Some people get past his appearance, but they take offense at some of Todd's personal supernatural encounters with God. Apparently God sends an angel to speak to Todd once a year (and I think that usually happens somewhere around Mother's Day.) There is another angel, a healing angel, that is also associated with this revival.
I am not sure why people have problems with that, because angels are all over the bible. At times, God sends them to deliver messages to His servants--such as the angel who appeared to Moses in the burning bush, the angel who told Mary she was pageant with the Messiah, the angel who told Zechariah that he was going to have a son named John (the Baptist), the angel who to Joseph to take his newborn son and flee because Herod sought Jesus' life, and on and on. And there are times when God sends angels to assist people with tasks or situations, such as the angel who brought Peter out of prison, the angel who gave food and drink to Elijah before his long journey, the angels who ministered to Jesus in the desert at the end of His 40 day fast. Angels are all over the bible, and I can't imagine bible believing Christians having a problem with God sending an angel to Todd Bentley (or to any other believer).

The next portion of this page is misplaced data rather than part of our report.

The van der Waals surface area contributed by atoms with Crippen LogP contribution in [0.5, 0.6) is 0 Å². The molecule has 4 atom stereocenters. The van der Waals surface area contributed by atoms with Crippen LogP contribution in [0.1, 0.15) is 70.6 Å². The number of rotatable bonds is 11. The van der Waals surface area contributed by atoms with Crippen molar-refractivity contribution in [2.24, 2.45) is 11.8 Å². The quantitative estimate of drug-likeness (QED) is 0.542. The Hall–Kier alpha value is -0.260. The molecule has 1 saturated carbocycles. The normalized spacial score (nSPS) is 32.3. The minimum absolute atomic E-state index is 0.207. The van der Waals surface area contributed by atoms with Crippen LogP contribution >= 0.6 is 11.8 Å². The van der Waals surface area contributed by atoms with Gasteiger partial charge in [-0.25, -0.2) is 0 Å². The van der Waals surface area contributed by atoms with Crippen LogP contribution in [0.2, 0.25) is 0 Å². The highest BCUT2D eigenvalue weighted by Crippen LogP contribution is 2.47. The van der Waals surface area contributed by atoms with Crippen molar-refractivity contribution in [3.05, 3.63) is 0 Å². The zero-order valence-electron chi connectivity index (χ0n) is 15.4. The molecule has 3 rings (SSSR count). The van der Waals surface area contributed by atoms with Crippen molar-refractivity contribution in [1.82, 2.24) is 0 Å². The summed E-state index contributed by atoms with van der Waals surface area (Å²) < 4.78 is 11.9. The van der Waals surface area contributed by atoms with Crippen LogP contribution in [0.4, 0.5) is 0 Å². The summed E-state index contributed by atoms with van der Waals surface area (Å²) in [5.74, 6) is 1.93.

(If you do have a problem with the concept of God sending His angels to give directions or assistance to His servants, I suggest you read my teaching on angels called "Angels Among Us." You can find it online at www.godspeak.net/ps_lessons/ps10_index.html)
Other people have a problem with Todd's emphasis on healing the sick. I don't quite understand that concern, because Jesus (in Matthew 10:7-8) told His disciples to "Go and announce to them that the Kingdom of Heaven is near. Heal the sick, raise the dead, cure those with leprosy, and cast out demons." Then Jesus sent out seventy followers to the places He was about to go visit and instructed them to "Heal the sick, and tell them, 'The kingdom of God is near you now'" in Luke 10:8. Jesus linked healing the sick and preaching the gospel in the Great Commission. I am sure you are familiar with it, but let me share it with you again from Mark 16:15-18: